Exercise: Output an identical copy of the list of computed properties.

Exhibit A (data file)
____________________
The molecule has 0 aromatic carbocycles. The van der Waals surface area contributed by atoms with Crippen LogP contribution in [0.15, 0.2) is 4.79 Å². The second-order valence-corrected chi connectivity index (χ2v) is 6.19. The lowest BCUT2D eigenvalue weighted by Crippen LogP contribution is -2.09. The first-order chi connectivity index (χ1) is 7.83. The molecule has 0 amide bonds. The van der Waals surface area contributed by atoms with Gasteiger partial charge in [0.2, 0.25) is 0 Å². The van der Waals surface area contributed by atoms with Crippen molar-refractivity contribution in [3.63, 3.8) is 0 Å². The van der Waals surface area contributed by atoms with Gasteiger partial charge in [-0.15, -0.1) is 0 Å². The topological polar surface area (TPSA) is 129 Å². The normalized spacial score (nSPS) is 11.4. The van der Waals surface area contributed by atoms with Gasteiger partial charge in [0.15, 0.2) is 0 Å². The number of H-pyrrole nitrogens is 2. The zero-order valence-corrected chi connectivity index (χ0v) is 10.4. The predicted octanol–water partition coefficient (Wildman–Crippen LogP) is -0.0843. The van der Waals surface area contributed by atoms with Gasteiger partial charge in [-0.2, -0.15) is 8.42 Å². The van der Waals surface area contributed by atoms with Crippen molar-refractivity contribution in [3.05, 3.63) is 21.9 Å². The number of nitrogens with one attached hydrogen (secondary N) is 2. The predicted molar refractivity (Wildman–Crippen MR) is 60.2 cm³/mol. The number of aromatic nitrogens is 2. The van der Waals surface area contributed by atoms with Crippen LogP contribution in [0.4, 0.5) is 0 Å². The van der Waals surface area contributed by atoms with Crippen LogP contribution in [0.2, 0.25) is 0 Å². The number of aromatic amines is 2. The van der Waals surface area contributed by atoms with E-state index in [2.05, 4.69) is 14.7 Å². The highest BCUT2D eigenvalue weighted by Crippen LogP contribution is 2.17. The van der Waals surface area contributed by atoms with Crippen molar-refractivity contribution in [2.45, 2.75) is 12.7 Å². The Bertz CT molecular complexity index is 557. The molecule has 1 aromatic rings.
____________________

The molecule has 0 aromatic carbocycles. The van der Waals surface area contributed by atoms with Crippen LogP contribution in [0.15, 0.2) is 4.79 Å². The second-order valence-corrected chi connectivity index (χ2v) is 6.19. The lowest BCUT2D eigenvalue weighted by Crippen LogP contribution is -2.09. The first-order chi connectivity index (χ1) is 7.83. The molecule has 0 amide bonds. The van der Waals surface area contributed by atoms with Gasteiger partial charge in [0.2, 0.25) is 0 Å². The van der Waals surface area contributed by atoms with Crippen molar-refractivity contribution in [3.63, 3.8) is 0 Å². The van der Waals surface area contributed by atoms with Gasteiger partial charge in [-0.15, -0.1) is 0 Å². The topological polar surface area (TPSA) is 129 Å². The normalized spacial score (nSPS) is 11.4. The van der Waals surface area contributed by atoms with Gasteiger partial charge in [0.15, 0.2) is 0 Å². The number of H-pyrrole nitrogens is 2. The zero-order valence-corrected chi connectivity index (χ0v) is 10.4. The predicted octanol–water partition coefficient (Wildman–Crippen LogP) is -0.0843. The van der Waals surface area contributed by atoms with Gasteiger partial charge in [-0.2, -0.15) is 8.42 Å². The van der Waals surface area contributed by atoms with Crippen molar-refractivity contribution in [3.05, 3.63) is 21.9 Å². The number of nitrogens with one attached hydrogen (secondary N) is 2. The predicted molar refractivity (Wildman–Crippen MR) is 60.2 cm³/mol. The number of aromatic nitrogens is 2. The van der Waals surface area contributed by atoms with Crippen LogP contribution in [0.4, 0.5) is 0 Å². The van der Waals surface area contributed by atoms with Crippen LogP contribution in [0.2, 0.25) is 0 Å². The number of aromatic amines is 2. The van der Waals surface area contributed by atoms with E-state index in [2.05, 4.69) is 14.7 Å². The highest BCUT2D eigenvalue weighted by Crippen LogP contribution is 2.17. The van der Waals surface area contributed by atoms with Crippen molar-refractivity contribution in [2.45, 2.75) is 12.7 Å². The Bertz CT molecular complexity index is 557. The molecule has 1 aromatic rings.